At the Eastern Partnership summit, held on May 21–22, in Riga, Latvia, the European Union delayed granting Georgia (along with it Ukraine) visa free travel rules for its citizens. Although Georgians were highly hopeful that their country would be granted a visa waiver for travel to the EU’s Schengen area, it was plainly clear even before the summit that their hopes would be dashed. On May 21, Germany’s Chancellor Angela Merkel, while addressing the Bundestag (lower house of the German parliament), stated that Georgia and Ukraine had “not yet [done] enough” regarding their obligations under the Visa Liberalization Action Plan (VLAP) and “a lot still [needed] to be done” (Civil Georgia, May 21).
However, the EU tried to put a positive spin on the latest rejection. Jean Claude Junker, the president of the European Commission, praised Georgia and Ukraine for the “enormous progress” they had made within the VLAP. He said he was optimistic about liberalizing the visa regimes for these two countries and stated that the European Council would make the decision during the next assessment around December 15. Donald Tusk, the president of the European Council, also expressed his optimism (Civil Georgia, May 22).
Nevertheless, it is noteworthy that the EU did not even name an approximate date when Georgia would become eligible for the visa waiver program. It also has yet to be seen how the EU’s general promises of granting a visa free regime will turn out. For now, Georgia walked out of the Eastern Partnership summit empty handed.
Even more so, Georgia, along with Moldova and Ukraine, did not receive any kind of clear perspective for future EU membership, something that these three countries were pushing for ahead of Riga summit. Instead, the summit adopted a document that simply acknowledged the European aspirations of the three partner countries. As the European Council’s President Tusk said, this was the best the summit participants could do for now, after tough and difficult discussions on the use of language in the joint end-of-summit document. Echoing a similar statement made previously by Chancellor Merkel, Tusk also quickly added that the Eastern Partnership initiative never made any explicit promise of automatic EU membership to its post-Soviet partners. He emphasized that the Eastern Partnership “is not an instrument of the EU’s enlargement policy” and, therefore, the EU should not give rise to false expectations among its Eastern partners (Civil Georgia, May 21, 22).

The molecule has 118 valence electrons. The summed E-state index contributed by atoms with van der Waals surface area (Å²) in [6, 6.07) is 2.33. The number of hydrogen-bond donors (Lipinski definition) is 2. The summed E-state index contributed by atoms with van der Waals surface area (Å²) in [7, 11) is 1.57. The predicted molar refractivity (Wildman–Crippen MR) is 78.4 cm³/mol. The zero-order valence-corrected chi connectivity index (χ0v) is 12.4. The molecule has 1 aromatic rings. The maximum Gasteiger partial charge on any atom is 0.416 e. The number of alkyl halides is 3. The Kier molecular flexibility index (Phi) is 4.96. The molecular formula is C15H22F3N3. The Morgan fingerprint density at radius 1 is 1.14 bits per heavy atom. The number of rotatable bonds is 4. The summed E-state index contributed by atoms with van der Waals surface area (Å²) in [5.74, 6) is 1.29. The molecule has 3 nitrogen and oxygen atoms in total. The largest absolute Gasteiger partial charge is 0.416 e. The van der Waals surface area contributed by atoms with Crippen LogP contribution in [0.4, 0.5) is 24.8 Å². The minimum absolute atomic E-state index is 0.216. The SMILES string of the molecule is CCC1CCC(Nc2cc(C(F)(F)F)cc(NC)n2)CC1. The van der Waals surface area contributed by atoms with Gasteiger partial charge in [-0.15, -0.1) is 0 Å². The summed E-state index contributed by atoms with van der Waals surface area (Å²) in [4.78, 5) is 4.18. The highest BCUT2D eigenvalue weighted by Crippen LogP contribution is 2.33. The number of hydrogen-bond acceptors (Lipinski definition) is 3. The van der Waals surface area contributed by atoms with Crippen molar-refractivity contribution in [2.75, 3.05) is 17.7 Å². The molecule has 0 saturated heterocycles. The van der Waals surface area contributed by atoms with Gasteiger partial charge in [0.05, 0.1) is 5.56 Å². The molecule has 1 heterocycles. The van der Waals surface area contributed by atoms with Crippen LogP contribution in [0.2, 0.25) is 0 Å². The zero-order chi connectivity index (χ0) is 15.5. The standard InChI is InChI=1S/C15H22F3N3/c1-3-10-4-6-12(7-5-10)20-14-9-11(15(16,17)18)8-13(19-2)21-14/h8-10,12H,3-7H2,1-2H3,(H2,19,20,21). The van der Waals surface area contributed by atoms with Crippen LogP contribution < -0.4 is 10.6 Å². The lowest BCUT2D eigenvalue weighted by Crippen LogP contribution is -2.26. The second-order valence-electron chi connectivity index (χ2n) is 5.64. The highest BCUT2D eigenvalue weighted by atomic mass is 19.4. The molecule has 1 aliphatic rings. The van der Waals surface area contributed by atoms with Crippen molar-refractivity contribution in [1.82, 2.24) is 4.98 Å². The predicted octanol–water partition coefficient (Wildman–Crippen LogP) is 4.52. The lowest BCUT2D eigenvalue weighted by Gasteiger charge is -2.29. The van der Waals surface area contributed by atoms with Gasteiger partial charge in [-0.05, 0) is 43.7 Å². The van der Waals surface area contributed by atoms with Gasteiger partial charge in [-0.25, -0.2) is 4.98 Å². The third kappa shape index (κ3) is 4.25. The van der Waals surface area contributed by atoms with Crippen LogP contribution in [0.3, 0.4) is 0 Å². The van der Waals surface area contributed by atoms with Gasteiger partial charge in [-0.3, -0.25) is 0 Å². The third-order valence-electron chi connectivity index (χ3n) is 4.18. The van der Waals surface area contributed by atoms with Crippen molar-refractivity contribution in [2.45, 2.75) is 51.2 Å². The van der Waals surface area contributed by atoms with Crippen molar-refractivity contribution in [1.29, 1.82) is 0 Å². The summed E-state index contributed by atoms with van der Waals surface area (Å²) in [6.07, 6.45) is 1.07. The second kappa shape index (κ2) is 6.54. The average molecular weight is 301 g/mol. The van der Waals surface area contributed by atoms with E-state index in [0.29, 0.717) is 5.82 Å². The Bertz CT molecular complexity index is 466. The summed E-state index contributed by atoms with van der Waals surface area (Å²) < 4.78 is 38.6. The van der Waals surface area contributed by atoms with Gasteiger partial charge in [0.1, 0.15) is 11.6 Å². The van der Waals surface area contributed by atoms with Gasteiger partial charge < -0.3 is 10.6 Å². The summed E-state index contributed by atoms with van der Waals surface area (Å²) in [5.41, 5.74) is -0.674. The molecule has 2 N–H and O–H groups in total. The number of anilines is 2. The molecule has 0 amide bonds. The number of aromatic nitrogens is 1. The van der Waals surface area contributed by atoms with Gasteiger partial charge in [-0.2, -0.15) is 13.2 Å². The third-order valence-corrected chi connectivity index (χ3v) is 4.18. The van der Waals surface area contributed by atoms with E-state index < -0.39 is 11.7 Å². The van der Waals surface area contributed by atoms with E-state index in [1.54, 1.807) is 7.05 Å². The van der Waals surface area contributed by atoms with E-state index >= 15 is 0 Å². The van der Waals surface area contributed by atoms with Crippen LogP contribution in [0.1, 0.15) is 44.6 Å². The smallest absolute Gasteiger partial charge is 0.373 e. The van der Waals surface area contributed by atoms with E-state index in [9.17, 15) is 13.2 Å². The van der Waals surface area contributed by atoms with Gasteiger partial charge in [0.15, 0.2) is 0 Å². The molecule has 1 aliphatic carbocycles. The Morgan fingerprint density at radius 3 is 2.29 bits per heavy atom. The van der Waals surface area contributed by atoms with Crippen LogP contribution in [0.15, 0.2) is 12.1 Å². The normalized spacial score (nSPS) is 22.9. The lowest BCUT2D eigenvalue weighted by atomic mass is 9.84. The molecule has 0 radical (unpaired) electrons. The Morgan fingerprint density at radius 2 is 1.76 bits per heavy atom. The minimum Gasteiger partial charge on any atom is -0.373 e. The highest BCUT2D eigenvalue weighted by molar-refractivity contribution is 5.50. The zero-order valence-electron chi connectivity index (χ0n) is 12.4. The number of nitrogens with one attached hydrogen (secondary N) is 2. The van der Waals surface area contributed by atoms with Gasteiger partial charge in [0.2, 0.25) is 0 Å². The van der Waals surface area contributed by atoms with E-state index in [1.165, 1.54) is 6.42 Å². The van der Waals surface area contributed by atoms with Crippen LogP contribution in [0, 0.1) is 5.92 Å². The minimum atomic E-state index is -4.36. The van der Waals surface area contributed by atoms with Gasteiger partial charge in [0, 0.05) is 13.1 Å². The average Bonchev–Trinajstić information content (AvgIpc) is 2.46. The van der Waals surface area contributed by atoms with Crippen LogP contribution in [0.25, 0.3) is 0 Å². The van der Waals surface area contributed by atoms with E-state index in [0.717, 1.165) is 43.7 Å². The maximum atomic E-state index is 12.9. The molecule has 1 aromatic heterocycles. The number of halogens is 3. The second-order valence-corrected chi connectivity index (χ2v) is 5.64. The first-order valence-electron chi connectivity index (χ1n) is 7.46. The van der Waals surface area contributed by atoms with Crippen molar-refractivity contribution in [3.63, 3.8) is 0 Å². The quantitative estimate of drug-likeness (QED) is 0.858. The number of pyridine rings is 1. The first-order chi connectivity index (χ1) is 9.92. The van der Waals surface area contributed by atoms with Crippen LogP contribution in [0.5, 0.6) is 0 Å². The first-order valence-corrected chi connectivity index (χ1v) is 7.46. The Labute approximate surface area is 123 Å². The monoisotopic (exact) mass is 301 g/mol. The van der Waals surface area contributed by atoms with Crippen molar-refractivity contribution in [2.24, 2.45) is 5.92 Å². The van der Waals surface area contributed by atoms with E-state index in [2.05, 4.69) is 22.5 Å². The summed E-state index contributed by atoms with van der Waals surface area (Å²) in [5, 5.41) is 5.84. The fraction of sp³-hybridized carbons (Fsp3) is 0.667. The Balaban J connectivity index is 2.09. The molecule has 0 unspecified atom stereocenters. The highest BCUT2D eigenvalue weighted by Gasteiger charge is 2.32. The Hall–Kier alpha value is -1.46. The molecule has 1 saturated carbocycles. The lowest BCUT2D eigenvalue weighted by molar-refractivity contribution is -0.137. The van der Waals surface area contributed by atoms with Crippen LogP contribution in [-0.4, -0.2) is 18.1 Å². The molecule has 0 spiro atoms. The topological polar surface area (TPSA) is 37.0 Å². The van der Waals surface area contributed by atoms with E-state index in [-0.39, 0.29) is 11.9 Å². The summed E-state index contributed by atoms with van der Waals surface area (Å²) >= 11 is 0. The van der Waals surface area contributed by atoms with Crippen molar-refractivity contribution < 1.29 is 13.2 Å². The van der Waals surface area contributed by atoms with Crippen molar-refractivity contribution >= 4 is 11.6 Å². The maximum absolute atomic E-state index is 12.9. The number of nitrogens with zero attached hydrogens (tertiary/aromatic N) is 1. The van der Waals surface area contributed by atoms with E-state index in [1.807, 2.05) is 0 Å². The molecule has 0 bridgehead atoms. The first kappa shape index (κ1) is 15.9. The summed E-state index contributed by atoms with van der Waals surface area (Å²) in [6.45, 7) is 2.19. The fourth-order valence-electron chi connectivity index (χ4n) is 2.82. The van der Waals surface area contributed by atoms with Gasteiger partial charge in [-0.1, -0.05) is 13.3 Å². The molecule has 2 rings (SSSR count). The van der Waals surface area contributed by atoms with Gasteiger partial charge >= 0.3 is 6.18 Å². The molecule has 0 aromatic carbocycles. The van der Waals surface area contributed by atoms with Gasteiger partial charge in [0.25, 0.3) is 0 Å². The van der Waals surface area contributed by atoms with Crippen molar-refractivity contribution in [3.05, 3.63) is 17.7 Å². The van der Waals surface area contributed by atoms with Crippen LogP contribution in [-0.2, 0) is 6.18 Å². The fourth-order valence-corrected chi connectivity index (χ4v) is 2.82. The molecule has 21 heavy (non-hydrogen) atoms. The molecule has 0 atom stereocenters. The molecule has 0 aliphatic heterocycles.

In spite of this, the Georgian government, specifically Georgian Prime Minister Irakli Garibashvili, called the Riga summit a success (Channel 1 TV, Imedi TV, May 22). In this, Garibashvili continues the practice of previous post-Soviet Georgian rulers, who repeatedly portrayed foreign policy failures as accomplishments in order to legitimatize their ruling regimes in the face of unpopular sentiments at home.
Georgians, however, are becoming increasingly frustrated about the constant rebuttals their country receives from the EU in particular and the West in general. The most recent nation-wide public poll, conducted by the National Democratic Institute (NDI) in April 2015, registered a considerable shift in Georgian public opinion. From November 2013 to April 2015, the support for Georgia’s EU membership declined from 85 percent to 68 percent, while opposition to it increased from 5 percent to 16 percent. In the same time period, support for Georgia’s North Atlantic Treaty Organization (NATO) membership declined from 81 percent to 65 percent, while Georgians’ opposition to it increased from 10 to 20 percent (Ndi.org, December 18, 2013, May 11, 2015).
Public disappointment with the West is progressively transforming into a significant increase of pro-Russian sentiments in the country. From November 2013 to April 2015, popular support for Georgia’s membership in the current Russian regime’s favored geopolitical project, the Eurasian Economic Union (formerly Eurasian Customs Union), increased from 11 percent to 31 percent. According to the latest NDI poll, 27 percent of Georgians do not even have an opinion about this subject, while only 41 percent oppose Georgia’s membership in the Russian-dominated regional integrationist union (Ndi.org, December 18, 2013, May 11, 2015). The scale of Georgians’ support for the Eurasian Union and, more generally, the growth of pro-Russian sentiments in the country are unprecedented in recent memory. Undoubtedly, these poll results represent the biggest shift in Georgian public opinion in recent years.
The slide in public opinion cannot be ignored. A real danger exists that such a shift may become irreversible. This trend, however, can be stopped if the EU and, more generally, the West can offer something tangible to Georgia. The Riga summit certainly did not help in this regard. After the summit, many Georgians likely feel even more disappointed, wondering once again whether their country’s goal of Western integration is attainable at all. For now, aside from the EU’s Association Agreement, which Georgia signed in June 2014, the country does not have much to show for its political and institutional integration with the West. If this trend does not change in the near future, Georgia is likely to experience serious back-tracking on its European integration–related reforms.